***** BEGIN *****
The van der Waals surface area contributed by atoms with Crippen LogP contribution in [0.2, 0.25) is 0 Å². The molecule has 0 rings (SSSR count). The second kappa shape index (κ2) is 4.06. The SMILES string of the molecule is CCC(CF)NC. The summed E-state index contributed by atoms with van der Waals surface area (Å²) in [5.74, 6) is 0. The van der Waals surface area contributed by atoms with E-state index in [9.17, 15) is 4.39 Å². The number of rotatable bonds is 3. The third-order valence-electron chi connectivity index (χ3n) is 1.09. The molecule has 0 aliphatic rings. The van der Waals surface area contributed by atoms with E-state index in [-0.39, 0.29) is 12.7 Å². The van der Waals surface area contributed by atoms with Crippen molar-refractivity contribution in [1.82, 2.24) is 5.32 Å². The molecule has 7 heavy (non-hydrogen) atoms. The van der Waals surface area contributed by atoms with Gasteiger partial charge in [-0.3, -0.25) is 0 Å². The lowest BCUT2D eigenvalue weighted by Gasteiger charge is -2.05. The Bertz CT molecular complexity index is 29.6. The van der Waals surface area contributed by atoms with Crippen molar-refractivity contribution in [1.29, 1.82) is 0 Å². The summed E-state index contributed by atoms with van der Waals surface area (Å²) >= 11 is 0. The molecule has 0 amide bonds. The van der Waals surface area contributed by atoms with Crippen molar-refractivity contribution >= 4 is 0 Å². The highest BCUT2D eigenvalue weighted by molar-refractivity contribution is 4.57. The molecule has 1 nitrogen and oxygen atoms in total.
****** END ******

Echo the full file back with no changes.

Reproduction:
The van der Waals surface area contributed by atoms with Crippen LogP contribution in [0.2, 0.25) is 0 Å². The molecule has 0 rings (SSSR count). The second kappa shape index (κ2) is 4.06. The SMILES string of the molecule is CCC(CF)NC. The summed E-state index contributed by atoms with van der Waals surface area (Å²) in [5.74, 6) is 0. The van der Waals surface area contributed by atoms with E-state index in [9.17, 15) is 4.39 Å². The number of rotatable bonds is 3. The third-order valence-electron chi connectivity index (χ3n) is 1.09. The molecule has 0 aliphatic rings. The van der Waals surface area contributed by atoms with E-state index in [-0.39, 0.29) is 12.7 Å². The van der Waals surface area contributed by atoms with Crippen molar-refractivity contribution in [1.82, 2.24) is 5.32 Å². The molecule has 7 heavy (non-hydrogen) atoms. The van der Waals surface area contributed by atoms with Gasteiger partial charge in [-0.3, -0.25) is 0 Å². The lowest BCUT2D eigenvalue weighted by Gasteiger charge is -2.05. The Bertz CT molecular complexity index is 29.6. The van der Waals surface area contributed by atoms with Crippen molar-refractivity contribution in [1.29, 1.82) is 0 Å². The summed E-state index contributed by atoms with van der Waals surface area (Å²) >= 11 is 0. The molecule has 0 amide bonds. The van der Waals surface area contributed by atoms with Crippen molar-refractivity contribution >= 4 is 0 Å². The highest BCUT2D eigenvalue weighted by molar-refractivity contribution is 4.57. The molecule has 1 nitrogen and oxygen atoms in total.